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Making Black America

The series recounts the establishment of the Prince Hall Masons in 1775 through the formation of all-Black towns and business districts, Historically Black Colleges and Universities, destinations for leisure, and the social media phenomenon of Black Twitter. Gates sits with noted scholars, politicians, cultural leaders, and old friends to discuss this world behind the color line and what it looks like today.

MAKING BLACK AMERICA takes viewers into an extraordinary world that showcased Black people’s ability to collectively prosper, defy white supremacy and define Blackness in ways that transformed America itself.

Making Black America : Virtual Screening Information


Host – Eddie Robinson

Panelist – Stacey L. Holman

Panelist – Pastor Dr. D. Z. Cofield

Panelist – Dr. Ashley Farmer

Making Black America Discussion Guide

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Passcode to watch the Webinar: 9bD?Y%pk


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    About the panelists


    The discussion’s moderator is Eddie Robinson, Houston Public Media executive producer and Prairie View A&M alumnus. The three panelists:
    • Stacey L. Holman: Producer/director of ‘Making Black America’
    • Pastor Dr. D. Z. Cofield: Senior pastor of Historic Good Hope Missionary Baptist Church in Houston
    • Ashley Farmer (Ph.D.): Associate professor of history and African and African diaspora studies at the University of Texas at Austin



Black Stories

Read stories by KERA’s award-winning newsroom, about the successes and struggles of the Black community in and around North Texas and throughout the United States.

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MAKING BLACK AMERICA: THROUGH THE GRAPEVINE is a four-part series from executive producer, host and writer Professor Henry Louis Gates, Jr., which will premiere October 4th on PBS stations nationwide.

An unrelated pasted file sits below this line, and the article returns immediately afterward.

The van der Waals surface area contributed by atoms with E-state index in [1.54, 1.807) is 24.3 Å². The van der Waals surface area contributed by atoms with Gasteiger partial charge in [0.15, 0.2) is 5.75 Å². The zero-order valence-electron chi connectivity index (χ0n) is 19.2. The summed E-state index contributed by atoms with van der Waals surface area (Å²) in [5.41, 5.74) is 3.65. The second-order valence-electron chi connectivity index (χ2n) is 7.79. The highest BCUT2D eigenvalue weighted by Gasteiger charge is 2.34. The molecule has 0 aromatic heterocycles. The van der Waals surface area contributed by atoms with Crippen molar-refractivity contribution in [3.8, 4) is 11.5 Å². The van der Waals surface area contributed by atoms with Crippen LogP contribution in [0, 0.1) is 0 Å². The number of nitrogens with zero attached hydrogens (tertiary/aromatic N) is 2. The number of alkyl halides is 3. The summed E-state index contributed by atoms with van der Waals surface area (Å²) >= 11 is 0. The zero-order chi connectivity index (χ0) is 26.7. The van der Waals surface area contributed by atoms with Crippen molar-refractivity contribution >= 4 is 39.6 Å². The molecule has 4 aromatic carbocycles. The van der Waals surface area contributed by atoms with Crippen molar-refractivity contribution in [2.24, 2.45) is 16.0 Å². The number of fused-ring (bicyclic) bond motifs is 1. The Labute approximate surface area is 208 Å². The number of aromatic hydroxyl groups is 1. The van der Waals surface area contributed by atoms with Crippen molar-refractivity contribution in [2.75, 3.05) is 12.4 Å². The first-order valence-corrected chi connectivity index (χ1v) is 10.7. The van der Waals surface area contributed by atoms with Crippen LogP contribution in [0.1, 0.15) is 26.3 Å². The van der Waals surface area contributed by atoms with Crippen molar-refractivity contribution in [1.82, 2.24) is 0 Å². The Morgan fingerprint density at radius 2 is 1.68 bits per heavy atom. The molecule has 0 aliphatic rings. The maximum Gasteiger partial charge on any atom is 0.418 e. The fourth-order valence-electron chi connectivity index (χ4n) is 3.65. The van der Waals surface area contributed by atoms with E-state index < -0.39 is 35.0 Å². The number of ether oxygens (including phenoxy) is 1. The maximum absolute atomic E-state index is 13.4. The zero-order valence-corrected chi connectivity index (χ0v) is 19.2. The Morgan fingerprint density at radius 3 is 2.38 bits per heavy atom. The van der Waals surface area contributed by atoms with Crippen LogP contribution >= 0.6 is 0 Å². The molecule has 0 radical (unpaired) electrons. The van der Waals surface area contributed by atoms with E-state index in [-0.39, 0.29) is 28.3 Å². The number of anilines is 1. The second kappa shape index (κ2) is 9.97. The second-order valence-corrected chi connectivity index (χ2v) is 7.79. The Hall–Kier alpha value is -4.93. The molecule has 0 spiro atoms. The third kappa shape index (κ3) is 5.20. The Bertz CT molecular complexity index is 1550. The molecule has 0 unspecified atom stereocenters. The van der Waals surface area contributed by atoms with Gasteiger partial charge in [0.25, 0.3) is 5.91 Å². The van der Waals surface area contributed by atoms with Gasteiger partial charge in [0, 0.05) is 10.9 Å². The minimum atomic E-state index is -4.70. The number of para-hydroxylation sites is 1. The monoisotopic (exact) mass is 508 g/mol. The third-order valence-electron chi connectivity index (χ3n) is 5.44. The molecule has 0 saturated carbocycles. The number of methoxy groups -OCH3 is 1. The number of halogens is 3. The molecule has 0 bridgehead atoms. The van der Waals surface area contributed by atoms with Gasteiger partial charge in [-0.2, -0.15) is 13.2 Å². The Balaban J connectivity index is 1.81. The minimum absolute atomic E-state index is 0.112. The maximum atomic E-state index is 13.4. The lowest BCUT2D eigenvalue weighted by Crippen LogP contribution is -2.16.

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Download a toolkit with recipes and dinner conversation prompts. Get a Bible study guide for your church’s discipleship group. Take a guided tour of music from the documentary. And download a coloring packet of women who were significant to both the church and civil rights.

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Resources from Henry Louis Gates, Jr. collection

Noted Harvard scholar Henry Louis Gates, Jr. recounts the full trajectory of African-American history in his groundbreaking series The African Americans: Many Rivers to Cross. The series explores the evolution of the African-American people, as well as the multiplicity of cultural institutions, political strategies, and religious and social perspectives they developed — forging their own history, culture and society against unimaginable odds.

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Explore educational materials from the series Black America Since MLK: And Still I Rise. Embark with professor Henry Louis Gates, Jr. on a deeply personal journey through the last fifty years of African American history. Travel from the victories of the Civil Rights movement up to today, asking profound questions about the state of black America—and our nation as a whole.

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Our Partners


Texas Historically Black Colleges and Universities Map

Major corporate support for MAKING BLACK AMERICA: THROUGH THE GRAPEVINE is provided by Bank of America. Corporate support is also provided by Johnson & Johnson. Major support is also provided by the Corporation for Public Broadcasting; Ford Foundation; Open Society Foundations; The Andrew W. Mellon Foundation; Gilder Foundation; The Arthur Vining Davis Foundations; and the John S. and James L. Knight Foundation. Additional funding by The Inkwell Society and its members Howard and Abby Milstein; Jim and Susan Swartz; Georgette Bennett and Dr. Leonard Polonsky; Joanne L. Cassullo; Deval Patrick; Roger and Jurate Altman; David M. Cote; Betsy and Jesse Fink; John H. N. Fisher and Jennifer Caldwell; Nancy A. Garvey; Peter Schwabach and Misan Sagay Schwabach; Josh Steiner; Richard and Kathy Taylor; Charlotte Wagner; Richard Cohen; David and Nina Fialkow; Steven L. Rattner; Robert F. Smith; Mitch Kapor and Freada Kapor Klein; Connie Lurie; Nicole Commissiong and Darnell Armstrong; Demond and Kia Martin; Gwen and Peter Norton; May and Samuel Rudin Family Foundation; Fletcher and Benaree Wiley; Beth Rudin DeWoody; Grant S. Johnson; and Vincent and Elaine Luke. Funding also provided by public television viewers.